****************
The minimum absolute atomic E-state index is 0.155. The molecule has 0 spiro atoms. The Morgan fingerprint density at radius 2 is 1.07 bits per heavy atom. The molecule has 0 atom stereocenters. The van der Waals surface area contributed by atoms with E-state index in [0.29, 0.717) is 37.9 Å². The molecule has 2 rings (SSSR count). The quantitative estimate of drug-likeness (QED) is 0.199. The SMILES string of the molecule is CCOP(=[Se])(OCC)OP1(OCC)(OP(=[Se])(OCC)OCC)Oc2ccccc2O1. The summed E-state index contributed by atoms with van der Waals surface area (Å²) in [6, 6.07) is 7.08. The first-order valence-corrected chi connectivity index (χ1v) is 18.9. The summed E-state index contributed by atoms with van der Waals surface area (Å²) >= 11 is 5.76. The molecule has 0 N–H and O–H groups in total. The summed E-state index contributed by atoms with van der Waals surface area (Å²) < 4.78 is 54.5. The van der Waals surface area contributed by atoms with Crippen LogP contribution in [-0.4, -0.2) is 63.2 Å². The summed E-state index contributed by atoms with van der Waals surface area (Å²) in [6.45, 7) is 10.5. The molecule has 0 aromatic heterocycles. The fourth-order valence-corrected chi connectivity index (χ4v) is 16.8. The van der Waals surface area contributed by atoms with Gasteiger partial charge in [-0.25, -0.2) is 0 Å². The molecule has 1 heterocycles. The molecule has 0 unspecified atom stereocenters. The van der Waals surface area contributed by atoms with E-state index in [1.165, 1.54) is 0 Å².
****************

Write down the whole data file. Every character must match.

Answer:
The minimum absolute atomic E-state index is 0.155. The molecule has 0 spiro atoms. The Morgan fingerprint density at radius 2 is 1.07 bits per heavy atom. The molecule has 0 atom stereocenters. The van der Waals surface area contributed by atoms with E-state index in [0.29, 0.717) is 37.9 Å². The molecule has 2 rings (SSSR count). The quantitative estimate of drug-likeness (QED) is 0.199. The SMILES string of the molecule is CCOP(=[Se])(OCC)OP1(OCC)(OP(=[Se])(OCC)OCC)Oc2ccccc2O1. The summed E-state index contributed by atoms with van der Waals surface area (Å²) in [6, 6.07) is 7.08. The first-order valence-corrected chi connectivity index (χ1v) is 18.9. The summed E-state index contributed by atoms with van der Waals surface area (Å²) >= 11 is 5.76. The molecule has 0 N–H and O–H groups in total. The summed E-state index contributed by atoms with van der Waals surface area (Å²) < 4.78 is 54.5. The van der Waals surface area contributed by atoms with Crippen LogP contribution in [-0.4, -0.2) is 63.2 Å². The summed E-state index contributed by atoms with van der Waals surface area (Å²) in [6.45, 7) is 10.5. The molecule has 0 aromatic heterocycles. The fourth-order valence-corrected chi connectivity index (χ4v) is 16.8. The van der Waals surface area contributed by atoms with Gasteiger partial charge in [-0.25, -0.2) is 0 Å². The molecule has 1 heterocycles. The molecule has 0 unspecified atom stereocenters. The van der Waals surface area contributed by atoms with E-state index in [1.165, 1.54) is 0 Å².